Many publications have devoted considerable attention to Chinese iconography. Here are a random few that both illustrate the textiles and discuss their symbolism, as well as stylistic evolution and fabric decoration techniques.

Power Dressing: Textiles for Rulers and Priests from the Chris Hall Collection. Chris Hall. Singapore, 2006.  Contributions by Lee Chor Lin, Zhao Feng, John E. Vollmer, Diana Collins, Szan Tan, and Wong Hwei Lian.  Superb exhibition catalog with illustrations of 152 textiles.  Included are many rare, early pieces that are not illustrated elsewhere, plus good sections on symbolism in the textiles.
Chinese Dress. Verity Wilson.  Victoria and Albert Museum, London, 1986.  This emphasizes Chinese style and fashion in the context of the culture that produced the garments.
Decoding Dragons: Status Garments in Ch'ing Dynasty China. John E. Vollmer, Museum of Art, University of Oregon, 1983.  Deals almost completely with the evolution of Chinese court dragon robes. 
China's Dragon Robes. Schuyler Cammann. Chicago, 1952.  The standard work on robe by the most highly respected authority. 
De Verboden Stad/The Forbidden City: Court Culture of the Chinese Emperors [1644-1911]. Museum Boymans-van Beuningen, Rotterdam, 1990. Court activities are the main focus, but this study includes commentaries on court dress and symbolism.
Secret Splendors of the Chinese Court: Qing Dynasty Costume from the Charlotte-Hill Grant Collection. Denver Art Museum, 1981. An exhibition catalog with essays by seven specialists.
Imperial Silks:  Ch'ing Dynasty Textiles in the Minneapolis Institute of Arts.  Two volumes. Robert D. Jacobsen.  Minneapolis, 2000.  Two huge volumes with  separate sections devoted to official court attire, ecclesiastical costume, theatrical costume, unofficial attire, costume accessories, furniture accessories, pictorial hangings and pile carpets.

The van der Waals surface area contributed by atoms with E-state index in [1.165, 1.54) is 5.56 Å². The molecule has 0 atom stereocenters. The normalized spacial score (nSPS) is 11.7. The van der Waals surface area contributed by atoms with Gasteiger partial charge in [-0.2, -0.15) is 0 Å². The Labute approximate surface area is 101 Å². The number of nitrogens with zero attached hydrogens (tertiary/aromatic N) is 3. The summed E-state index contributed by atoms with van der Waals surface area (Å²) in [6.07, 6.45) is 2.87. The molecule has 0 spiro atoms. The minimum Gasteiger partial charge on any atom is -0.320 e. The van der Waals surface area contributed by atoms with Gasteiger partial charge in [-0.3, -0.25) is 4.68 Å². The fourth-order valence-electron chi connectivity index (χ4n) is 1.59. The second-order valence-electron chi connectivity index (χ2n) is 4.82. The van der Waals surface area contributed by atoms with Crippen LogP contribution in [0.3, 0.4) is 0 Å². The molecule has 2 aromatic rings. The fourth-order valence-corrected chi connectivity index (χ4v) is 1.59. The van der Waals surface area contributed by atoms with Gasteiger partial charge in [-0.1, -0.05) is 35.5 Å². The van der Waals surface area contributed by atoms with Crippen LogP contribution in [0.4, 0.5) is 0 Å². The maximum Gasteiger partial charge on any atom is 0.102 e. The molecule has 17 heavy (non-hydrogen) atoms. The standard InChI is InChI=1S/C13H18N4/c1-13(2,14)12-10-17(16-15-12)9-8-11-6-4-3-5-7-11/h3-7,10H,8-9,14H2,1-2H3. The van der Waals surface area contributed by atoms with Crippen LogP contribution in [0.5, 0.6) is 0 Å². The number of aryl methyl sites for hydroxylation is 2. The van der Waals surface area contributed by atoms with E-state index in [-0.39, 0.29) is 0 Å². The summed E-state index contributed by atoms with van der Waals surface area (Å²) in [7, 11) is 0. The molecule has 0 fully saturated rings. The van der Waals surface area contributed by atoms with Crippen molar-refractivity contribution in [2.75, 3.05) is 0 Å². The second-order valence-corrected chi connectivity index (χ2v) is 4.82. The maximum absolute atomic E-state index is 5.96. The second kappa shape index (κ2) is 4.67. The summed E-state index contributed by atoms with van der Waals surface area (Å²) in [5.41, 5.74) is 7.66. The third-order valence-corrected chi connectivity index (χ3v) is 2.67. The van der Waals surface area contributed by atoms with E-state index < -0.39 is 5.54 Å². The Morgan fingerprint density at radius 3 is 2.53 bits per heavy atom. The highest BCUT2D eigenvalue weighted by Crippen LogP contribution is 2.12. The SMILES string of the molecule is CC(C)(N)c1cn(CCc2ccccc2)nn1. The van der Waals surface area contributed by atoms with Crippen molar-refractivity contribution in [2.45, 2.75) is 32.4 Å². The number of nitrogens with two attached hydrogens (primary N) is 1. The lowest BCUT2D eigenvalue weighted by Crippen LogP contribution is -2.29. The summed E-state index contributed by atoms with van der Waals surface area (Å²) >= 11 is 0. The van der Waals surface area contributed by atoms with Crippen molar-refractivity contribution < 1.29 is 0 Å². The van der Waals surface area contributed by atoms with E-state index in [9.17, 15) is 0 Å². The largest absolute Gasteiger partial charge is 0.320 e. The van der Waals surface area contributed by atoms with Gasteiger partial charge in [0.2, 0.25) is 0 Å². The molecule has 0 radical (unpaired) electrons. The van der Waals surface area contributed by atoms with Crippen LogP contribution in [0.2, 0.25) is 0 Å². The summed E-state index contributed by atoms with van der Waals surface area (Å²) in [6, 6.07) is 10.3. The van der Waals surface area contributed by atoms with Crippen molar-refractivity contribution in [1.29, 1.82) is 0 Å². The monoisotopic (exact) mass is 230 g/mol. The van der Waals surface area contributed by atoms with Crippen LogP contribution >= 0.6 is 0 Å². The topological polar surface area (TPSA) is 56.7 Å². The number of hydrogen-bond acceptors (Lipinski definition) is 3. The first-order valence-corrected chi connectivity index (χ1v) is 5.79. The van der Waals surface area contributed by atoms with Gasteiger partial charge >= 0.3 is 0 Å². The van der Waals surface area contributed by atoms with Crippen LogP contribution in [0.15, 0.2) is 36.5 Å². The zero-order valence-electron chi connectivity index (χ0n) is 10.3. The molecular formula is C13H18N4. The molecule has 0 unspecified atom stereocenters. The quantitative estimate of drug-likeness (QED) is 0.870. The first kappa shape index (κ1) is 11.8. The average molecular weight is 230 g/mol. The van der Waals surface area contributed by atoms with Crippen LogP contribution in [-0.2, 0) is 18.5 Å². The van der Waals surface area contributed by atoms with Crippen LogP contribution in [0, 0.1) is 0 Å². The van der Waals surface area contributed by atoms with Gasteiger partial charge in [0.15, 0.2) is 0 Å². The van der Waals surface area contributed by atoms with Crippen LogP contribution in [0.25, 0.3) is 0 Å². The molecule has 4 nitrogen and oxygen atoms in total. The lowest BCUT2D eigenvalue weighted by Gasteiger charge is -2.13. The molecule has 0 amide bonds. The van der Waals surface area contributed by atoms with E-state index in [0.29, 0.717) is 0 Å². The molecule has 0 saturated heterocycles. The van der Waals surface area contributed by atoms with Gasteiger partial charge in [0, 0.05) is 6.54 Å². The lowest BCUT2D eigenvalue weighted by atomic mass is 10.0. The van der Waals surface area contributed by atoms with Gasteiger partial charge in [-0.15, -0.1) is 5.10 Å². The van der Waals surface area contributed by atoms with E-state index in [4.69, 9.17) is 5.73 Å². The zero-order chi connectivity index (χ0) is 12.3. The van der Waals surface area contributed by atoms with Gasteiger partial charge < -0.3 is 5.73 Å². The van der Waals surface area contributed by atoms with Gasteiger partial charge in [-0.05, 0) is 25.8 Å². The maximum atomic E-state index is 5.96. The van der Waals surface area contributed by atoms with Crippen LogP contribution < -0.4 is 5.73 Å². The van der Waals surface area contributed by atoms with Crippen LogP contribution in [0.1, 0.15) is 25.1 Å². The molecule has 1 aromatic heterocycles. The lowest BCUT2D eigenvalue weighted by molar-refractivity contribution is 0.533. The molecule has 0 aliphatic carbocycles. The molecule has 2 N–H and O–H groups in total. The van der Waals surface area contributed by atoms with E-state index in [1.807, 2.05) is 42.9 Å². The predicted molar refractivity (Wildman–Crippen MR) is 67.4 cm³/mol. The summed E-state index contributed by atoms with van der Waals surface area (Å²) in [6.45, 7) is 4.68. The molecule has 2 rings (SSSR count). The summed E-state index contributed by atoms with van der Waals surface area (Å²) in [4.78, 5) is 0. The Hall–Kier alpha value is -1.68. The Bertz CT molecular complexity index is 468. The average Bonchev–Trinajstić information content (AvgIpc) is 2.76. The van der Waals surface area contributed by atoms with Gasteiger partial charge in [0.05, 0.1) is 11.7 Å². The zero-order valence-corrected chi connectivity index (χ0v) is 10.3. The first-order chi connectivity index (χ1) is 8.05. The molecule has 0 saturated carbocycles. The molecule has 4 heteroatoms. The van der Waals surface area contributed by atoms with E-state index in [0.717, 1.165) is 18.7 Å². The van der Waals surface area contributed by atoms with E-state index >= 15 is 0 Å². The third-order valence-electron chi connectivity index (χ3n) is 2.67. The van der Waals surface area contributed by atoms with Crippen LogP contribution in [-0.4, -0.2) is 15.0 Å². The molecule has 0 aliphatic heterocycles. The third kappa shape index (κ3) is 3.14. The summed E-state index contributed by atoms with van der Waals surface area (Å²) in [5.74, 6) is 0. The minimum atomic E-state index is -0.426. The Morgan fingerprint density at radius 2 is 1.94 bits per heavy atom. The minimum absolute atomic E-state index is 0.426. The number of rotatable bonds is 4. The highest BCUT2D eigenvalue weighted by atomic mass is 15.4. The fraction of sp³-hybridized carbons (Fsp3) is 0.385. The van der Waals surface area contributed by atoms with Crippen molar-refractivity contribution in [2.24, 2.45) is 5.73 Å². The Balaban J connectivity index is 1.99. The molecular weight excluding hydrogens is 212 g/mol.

The Art of Oriental Embroidery: History, Aesthetics, and Techniques. Young Yang Chung. New York, 1979. This offers comprehensive coverage of the techniques used in Chinese, Korean and Japanese embroideries.
Five Colours of the Universe: Symbolism in Clothes and Fabrics of the Ch'ing Dynasty (1644-1911).  John E. Vollmer. Edmonton Art Gallery, Edmonton, 1980.
In the Presence of the Dragon Throne: Ch'ing Dynasty Costume (1644-1911) in the Royal Ontario Museum. John E. Vollmer. Royal Ontario Museum, Toronto, 1977. An exhibition catalog which discusses the individual pieces, but also concentrates on the evolution of the cut of Manchu garments.
Imperial Wardrobe.  Gary Dickinson and Linda Wrigglesworth. London, 1990. 
This publication focuses entirely on court costumery. 
The Manchu Dragon: Costumes of the Ch'ing Dynasty 1644-1912. Jean Mailey. The Metropolitan Museum of Art, New York, 1980. A small exhibition catalog.
Ladder to the Clouds: Intrigue and Tradition in Chinese Rank.  Beverly Jackson & David Hugus, Berkeley, 1999.  An exhaustive study of Chinese rank badges.
Silks for Thrones and Altars: Chinese Costumes and Textiles from the Liao through the Qing Dynasty.  John E. Vollmer. Paris.  Early Chinese textiles, including pieces made for Daoist and Buddhist liturgical use in Tibet and Japan.
When Silk was Gold:  Central Asian and Chinese Textiles.  James C.Y. Watt and Anne E. Wardwell.  New York, 1998.  The catalog for an exhibition featuring rare, early textiles from the Metropolitan Museum of Art and the Cleveland Museum of Art.
Orientations: Chinese and Central Asian Textiles 1983-1997.  Orientations Magazine, Hong Kong, 1998.  Assorted articles.